example how the scarcity of raw material sounds the dealth- knell of
enterprises run by women.

3. Stiff Competition: Women entrepreneurs do not have organization


set- up to pump in a lot of money for canvassing and advertisement.
Thus, they have to face a stiff competition for marketing their products
with both organized sector and their male counterparts. Such a
competition ultimately results in the liquidation of women enterprises.

4. Limited Mobility: Unlike men, women mobility in India is highly


limited due to various reasons. A single woman asking for room is still
upon suspicion. Cumbersome exercise involved in starting an
enterprise coupled with the officials humiliating attitude towards
women compels them to give up an idea of starting an enterprise.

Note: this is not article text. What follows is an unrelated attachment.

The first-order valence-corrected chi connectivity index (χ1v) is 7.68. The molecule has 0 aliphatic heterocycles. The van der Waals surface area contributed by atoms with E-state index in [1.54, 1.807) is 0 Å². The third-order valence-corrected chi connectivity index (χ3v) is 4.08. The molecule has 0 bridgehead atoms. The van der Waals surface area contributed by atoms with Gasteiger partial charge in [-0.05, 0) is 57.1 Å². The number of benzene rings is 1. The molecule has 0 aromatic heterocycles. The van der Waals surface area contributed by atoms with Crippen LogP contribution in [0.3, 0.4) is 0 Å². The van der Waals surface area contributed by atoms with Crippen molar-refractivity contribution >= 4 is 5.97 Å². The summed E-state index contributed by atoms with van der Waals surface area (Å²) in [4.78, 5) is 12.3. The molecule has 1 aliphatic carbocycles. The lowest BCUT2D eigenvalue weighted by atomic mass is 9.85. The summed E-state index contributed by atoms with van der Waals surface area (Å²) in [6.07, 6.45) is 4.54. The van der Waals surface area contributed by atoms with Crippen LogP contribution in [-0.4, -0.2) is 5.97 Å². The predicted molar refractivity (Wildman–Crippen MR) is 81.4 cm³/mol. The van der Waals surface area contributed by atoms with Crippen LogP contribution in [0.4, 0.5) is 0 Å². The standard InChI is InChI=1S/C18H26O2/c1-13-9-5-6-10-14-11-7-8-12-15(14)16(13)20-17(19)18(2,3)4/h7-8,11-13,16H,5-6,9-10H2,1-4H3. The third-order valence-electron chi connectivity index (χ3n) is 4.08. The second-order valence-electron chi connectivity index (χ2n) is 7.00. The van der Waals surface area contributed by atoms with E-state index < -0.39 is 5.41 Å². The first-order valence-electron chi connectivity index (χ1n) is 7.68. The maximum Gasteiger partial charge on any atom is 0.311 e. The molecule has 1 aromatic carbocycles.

5. Family Ties: In India, it is mainly a woman’s duty to look after the


children and other members of the family. Man plays a secondary role
only. In case of married woman, she has to strike a fine balance
between her business and family. Her total involvement in family
leaves little or no energy and time to devote for business. Support and
approval of husbands seem necessary condition or women’s entry in to
business. Accordingly, the educational level and family background of
husbands positively influence women’s entry into business activities.

6. Lack of Education: In India, around three- fifths (60%) of women


are still illiterate illiteracy is the root cause of socio- economic
problems. Due to the lack of education and that too qualitative
education, women are not aware of business, technology and market
knowledge. Also, lack of education cases low achievement motivation
among women. Thus, lack of education creates problems for women in
the setting up and running of business enterprises.

7. Male dominated Society: Male chauvinism is till the order of the


day in India. The constitution of India speaks of equality between
sexes. But, in practice women are looked upon as able i.e. Weak in all
respects. Women suffer from male reservations about a women’s role,